Rebecca Hecking is savoring memories this week from her cold and snowy home in northwest Pennsylvania.

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Happy New-ish Year: Exploring Resolutions, Themes, and the Journey Ahead

Happy New-ish Year!!  Hey, it’s still January, right? And I’m still mulling over my resolutions. I have a love-hate relationship with the whole idea of new year’s resolutions.  On the one hand, I like the idea of a fresh start, sort of a reset button for life.  We could all use one of those now and then.  On the other hand, I don’t fancy the impossible expectations, the self-imposed unhealthy pressure, and the inevitable sense of failure that follows in the wake of realizing you’re not Superman.

So how can we keep the positives and ditch the negatives?  First off, we can toss the idea that as of one magical date (in this case, January 1) that we will suddenly become entirely different people, with different (of course, better) habits and none of the issues that followed us for the previous 12 months.  It’s just not realistic. In fact, it’s self-sabotage.

Secondly, let’s get rid of the notion that we must do it all at the same time.  We may want to make changes in our health, relationships, finances, education, and spirituality. That’s an awful lot to chew on at once.  Thirdly, we must acknowledge that we will inevitably at some point fall short of our highest hopes.  Allowing for our own imperfection can actually be freeing.  Just a nod to ourselves that we know we aren’t perfect allows space for us to move forward, instead of becoming paralyzed with an all or nothing mindset.

Okay, now what? Say you want to become healthier, save more money and take up a spiritual practice like meditation.   So, you make yourself a list:  exercise 5 days a week, stop eating red meat, no snacking on junk food,  stop wasting money, get a new job or a raise,  wake up at 5 a.m. for an hour of sitting zazen each and every day followed in the evening with another hour of yoga….

Ugh. I get tired just looking at that list! It’s impossible.  And yet, many people start out on January 1 with just such a list, and a couple weeks later (about now) are either exhausted or depressed.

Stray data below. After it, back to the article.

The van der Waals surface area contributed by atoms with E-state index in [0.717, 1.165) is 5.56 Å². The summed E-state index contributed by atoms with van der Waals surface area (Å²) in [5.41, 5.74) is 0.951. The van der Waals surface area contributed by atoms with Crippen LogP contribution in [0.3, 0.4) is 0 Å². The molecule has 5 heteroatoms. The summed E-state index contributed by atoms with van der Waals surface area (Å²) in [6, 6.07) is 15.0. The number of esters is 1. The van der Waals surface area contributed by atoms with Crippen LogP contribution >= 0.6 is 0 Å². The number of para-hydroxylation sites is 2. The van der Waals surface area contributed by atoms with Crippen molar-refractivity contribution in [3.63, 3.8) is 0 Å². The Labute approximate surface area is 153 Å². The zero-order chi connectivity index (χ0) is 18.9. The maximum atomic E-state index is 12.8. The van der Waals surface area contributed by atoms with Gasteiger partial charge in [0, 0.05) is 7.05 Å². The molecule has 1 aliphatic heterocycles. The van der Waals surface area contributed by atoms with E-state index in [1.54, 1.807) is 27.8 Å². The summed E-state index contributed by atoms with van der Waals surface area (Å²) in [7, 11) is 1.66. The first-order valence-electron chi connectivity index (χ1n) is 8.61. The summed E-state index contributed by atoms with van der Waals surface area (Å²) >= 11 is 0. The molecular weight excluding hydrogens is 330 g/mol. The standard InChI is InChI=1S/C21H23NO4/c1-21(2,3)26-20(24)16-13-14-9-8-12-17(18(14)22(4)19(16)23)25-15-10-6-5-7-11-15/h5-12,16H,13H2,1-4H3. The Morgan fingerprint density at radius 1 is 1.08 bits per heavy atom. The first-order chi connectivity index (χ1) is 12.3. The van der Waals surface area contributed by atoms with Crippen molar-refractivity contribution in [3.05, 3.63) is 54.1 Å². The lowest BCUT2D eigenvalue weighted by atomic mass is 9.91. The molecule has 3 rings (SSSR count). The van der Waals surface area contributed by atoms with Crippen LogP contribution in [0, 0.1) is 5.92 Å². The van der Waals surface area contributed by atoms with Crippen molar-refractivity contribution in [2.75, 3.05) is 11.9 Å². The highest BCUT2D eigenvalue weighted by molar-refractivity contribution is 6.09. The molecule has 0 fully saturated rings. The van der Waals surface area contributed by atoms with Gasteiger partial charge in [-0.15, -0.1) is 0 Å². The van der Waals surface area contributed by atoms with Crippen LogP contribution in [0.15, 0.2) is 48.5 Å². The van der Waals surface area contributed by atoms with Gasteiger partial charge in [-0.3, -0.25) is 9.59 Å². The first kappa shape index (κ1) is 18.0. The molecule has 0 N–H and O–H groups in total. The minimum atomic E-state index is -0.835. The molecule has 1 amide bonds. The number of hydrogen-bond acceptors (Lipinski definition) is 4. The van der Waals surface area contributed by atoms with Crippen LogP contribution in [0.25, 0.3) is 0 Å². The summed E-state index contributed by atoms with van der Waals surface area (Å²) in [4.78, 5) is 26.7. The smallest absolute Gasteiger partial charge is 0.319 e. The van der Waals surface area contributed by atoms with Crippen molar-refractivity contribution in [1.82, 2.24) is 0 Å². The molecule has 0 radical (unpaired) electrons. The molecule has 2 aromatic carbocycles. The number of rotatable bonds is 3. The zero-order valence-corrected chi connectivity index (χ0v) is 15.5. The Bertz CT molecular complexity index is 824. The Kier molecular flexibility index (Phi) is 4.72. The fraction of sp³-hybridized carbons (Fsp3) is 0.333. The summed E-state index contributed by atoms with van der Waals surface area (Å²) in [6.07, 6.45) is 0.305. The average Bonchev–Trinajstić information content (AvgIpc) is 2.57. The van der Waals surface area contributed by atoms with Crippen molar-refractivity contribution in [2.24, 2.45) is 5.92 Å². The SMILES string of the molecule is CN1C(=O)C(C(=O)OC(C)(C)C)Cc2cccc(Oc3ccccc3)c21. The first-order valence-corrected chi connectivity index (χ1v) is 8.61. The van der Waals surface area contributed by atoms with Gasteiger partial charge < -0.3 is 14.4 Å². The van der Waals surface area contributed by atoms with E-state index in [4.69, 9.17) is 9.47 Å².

I’ve been working with the idea of exploring themes instead of a hard-line to-do list. Let’s look at that list again…  if the goals for 2014 are healthier, save more money, and spirituality that’s great.  But we’ve got all of 2014 to explore these. Not just January.

I might decide to make January’s theme  healthy snacking.  It supports the goal of health, but is specific enough to be manageable, and not overwhelming.  I can decide to explore the idea of healthier snacking for the whole month.  How can I ditch the junk and incorporate new ideas?  Allowing the whole month gives time and space to try various ideas (new recipes or new habits) and at the end of the month I can decide what works and what doesn’t, and adjusting accordingly.

In February, I might decide to continue the health theme by focusing on better sleep habits,  trying things like short naps, changing bedtimes, etc… Or  I might decide to focus on a completely different part of my original goals, maybe financial this time.  I could spend February researching ethical investing.

And then there’s March. And April.  And a whole year to go.  If I fall short, no matter. I’ve got the rest of the year.  Maybe I’ll do an entire goal  re-think in June.  Or maybe not. Maybe I’ll fall away from whatever I’m doing and slip back into old patterns. But that’s okay since every month I get a mini re-boot, and I realize that imperfection is part of the journey.